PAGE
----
The Recession We Had To Have Mk 2

February 11, 2008

The news tonight quoted economists saying that the RBA will lift rates 4x this year, and soon Australian’s will be paying double digital interest rates.

The Recession We Had To Have Mk 2 is around the corner.

Consider that when interest rates last peaked, housing was that much more affordable. The place I spent my teen years in Sydney in cost my folks $120,000 in 1987, the sold it for something like $250,000 in 1994. The same house today would be worth something like $1-1.2million

Even if we look at more humble property, average house prices vary from $300k-$600k in the capital cities, most people with mortgages will owe on average 70-80% on that. Recent figures I read suggested that the average mortgage in Australia was now $305,000 or similar. 1 or 2% on top of what they’re now paying is hundreds a month, even 3 figures a week. People will bleed, people will lose.

The solution: not entrenching RBA independence as Rudd has done, the RBA are to blame here. Take it off them. So what if inflation is slightly above 3%, we can sustain 4-5% fairly reasonably. The RBA is going to destroy middle Australia, and as much as the economic conditions are mostly the Howard Governments fault, Rudd is the guy who can fix this, and he’s not going to.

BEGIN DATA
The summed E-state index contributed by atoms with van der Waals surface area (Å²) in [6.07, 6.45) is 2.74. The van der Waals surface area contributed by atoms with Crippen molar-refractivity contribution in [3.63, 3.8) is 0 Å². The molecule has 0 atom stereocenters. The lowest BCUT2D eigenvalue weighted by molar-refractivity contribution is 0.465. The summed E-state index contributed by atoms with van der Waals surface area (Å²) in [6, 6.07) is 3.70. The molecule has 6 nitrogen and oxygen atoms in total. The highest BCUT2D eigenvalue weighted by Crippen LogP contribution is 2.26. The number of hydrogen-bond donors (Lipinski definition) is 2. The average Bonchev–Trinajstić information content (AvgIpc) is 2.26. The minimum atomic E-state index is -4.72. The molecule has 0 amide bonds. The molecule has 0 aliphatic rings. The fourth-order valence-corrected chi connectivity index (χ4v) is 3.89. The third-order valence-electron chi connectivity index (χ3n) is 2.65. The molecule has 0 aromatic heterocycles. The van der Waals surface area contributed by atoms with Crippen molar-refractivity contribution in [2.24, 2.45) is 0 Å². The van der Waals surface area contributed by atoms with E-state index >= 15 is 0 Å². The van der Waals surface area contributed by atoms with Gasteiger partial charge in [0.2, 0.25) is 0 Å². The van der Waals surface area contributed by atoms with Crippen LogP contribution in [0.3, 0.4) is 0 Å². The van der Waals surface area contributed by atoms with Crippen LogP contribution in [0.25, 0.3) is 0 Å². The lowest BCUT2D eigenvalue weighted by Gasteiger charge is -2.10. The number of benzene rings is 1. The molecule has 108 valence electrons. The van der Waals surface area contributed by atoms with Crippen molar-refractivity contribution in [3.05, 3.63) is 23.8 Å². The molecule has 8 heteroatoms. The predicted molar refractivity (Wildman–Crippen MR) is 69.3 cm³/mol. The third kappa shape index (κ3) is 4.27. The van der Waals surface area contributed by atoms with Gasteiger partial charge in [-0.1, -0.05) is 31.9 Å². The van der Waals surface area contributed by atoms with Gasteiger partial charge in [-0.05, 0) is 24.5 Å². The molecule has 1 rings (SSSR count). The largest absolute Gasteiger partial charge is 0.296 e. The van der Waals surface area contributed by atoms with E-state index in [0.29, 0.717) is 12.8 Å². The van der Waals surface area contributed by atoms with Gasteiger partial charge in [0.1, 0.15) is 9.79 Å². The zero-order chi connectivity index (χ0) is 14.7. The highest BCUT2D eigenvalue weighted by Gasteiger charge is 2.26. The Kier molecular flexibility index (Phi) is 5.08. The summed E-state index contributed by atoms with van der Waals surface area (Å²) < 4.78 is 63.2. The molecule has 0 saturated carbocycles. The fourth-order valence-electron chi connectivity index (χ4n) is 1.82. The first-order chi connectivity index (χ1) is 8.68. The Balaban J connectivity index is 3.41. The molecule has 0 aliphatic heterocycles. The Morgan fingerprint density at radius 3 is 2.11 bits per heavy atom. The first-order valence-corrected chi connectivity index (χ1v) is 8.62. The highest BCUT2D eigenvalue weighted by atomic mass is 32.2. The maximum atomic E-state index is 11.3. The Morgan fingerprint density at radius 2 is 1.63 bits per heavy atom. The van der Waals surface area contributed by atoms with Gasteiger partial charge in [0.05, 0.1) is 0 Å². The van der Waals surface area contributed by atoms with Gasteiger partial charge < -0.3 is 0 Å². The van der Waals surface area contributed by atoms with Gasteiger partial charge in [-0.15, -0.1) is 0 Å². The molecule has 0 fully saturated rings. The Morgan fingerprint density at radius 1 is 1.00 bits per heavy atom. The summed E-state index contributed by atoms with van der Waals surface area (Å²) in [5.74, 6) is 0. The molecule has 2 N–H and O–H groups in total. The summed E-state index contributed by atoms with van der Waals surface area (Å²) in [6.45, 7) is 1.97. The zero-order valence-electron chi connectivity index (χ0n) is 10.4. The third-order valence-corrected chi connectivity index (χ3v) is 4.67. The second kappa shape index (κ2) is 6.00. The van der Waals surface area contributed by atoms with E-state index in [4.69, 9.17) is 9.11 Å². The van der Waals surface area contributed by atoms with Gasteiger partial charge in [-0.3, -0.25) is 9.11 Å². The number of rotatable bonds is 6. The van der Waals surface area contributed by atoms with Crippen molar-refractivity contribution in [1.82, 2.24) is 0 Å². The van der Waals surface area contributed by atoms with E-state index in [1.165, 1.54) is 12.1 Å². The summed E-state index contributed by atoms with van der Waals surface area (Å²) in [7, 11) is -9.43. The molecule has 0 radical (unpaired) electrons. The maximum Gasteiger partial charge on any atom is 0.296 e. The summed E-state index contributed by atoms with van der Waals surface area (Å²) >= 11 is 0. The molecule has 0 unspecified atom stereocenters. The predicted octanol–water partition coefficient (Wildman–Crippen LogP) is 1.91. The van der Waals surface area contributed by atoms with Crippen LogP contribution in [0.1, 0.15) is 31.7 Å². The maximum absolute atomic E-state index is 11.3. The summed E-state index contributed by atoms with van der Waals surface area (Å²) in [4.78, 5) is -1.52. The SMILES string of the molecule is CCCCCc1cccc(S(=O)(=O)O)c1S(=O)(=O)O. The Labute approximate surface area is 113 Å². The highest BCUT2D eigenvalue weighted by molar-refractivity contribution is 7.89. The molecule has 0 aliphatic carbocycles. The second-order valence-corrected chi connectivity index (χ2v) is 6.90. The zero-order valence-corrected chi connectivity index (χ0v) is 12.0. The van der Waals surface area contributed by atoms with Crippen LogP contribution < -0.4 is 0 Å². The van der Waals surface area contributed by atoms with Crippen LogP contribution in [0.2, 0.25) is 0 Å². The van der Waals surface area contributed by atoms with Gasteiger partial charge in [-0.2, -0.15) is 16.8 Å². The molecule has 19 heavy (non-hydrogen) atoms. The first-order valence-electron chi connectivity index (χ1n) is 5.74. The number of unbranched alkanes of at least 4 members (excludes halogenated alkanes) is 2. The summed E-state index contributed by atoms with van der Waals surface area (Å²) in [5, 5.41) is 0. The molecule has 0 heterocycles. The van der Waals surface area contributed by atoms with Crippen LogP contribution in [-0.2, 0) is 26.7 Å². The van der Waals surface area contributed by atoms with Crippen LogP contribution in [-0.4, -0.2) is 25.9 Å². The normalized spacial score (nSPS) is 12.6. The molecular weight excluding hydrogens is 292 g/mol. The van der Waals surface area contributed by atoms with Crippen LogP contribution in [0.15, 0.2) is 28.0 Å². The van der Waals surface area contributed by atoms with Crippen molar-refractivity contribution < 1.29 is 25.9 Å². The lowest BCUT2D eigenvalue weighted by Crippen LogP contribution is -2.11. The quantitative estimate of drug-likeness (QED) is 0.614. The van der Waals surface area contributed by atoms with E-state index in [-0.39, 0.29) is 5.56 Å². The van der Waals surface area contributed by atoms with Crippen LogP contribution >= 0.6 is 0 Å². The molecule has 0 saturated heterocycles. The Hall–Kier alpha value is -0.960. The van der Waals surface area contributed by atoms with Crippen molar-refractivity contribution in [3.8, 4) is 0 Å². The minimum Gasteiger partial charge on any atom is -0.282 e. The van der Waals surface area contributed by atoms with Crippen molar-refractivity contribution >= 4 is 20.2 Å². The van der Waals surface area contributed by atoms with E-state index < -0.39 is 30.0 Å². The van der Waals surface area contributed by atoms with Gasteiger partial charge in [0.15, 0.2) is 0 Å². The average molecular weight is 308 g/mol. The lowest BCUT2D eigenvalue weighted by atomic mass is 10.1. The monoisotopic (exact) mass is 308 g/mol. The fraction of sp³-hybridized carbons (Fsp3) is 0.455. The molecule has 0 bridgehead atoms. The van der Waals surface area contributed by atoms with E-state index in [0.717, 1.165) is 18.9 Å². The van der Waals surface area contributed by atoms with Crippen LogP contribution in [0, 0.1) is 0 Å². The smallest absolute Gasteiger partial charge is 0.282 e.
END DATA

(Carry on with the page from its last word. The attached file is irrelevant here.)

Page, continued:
5 responses to The Recession We Had To Have Mk 2

  1. a good time to be a nett saver rather than a nett borrower…

    … feel sorry for the families that are having a tough time.

    Having been through greater than double digit interest rates before, you must factor in the unknowns.

  2. Nick
    I was lucky to have not have had to deal with this before, but I can still remember my parents bough to their financial knees with a mortgage and more notably a business loan that hit over 20%. It’s why I always voted Liberal till I was 30, I’ll never forget what happened.

  3. I couldn’t imagine living in a country where politicians controlled the interest rates again. That’s a terrifying thought. Rudd or Howard. Neither is responsible enough.

  4. Charlie
    true, but they’ve created a monster by staying away. The RBA has as its just about only goal “keep inflation at 2-3%,” not “lets not create a new recession with recessive monetary policy,” and herein lies the problem. The RBA must increase interest rates to bring inflation to within the acceptable band, but in doing so they’re going to kill the economy because inflation isn’t being caused by internal forces primarily, inflation is running high due to external forces, and the flow on affect here.

  5. It wasn’t the RBA’s fault that everyone went out and got unmanageable loans. That was the banks fault for dishing out so much cheap, poorly-regulated debt. They need to tighten up the lending rules.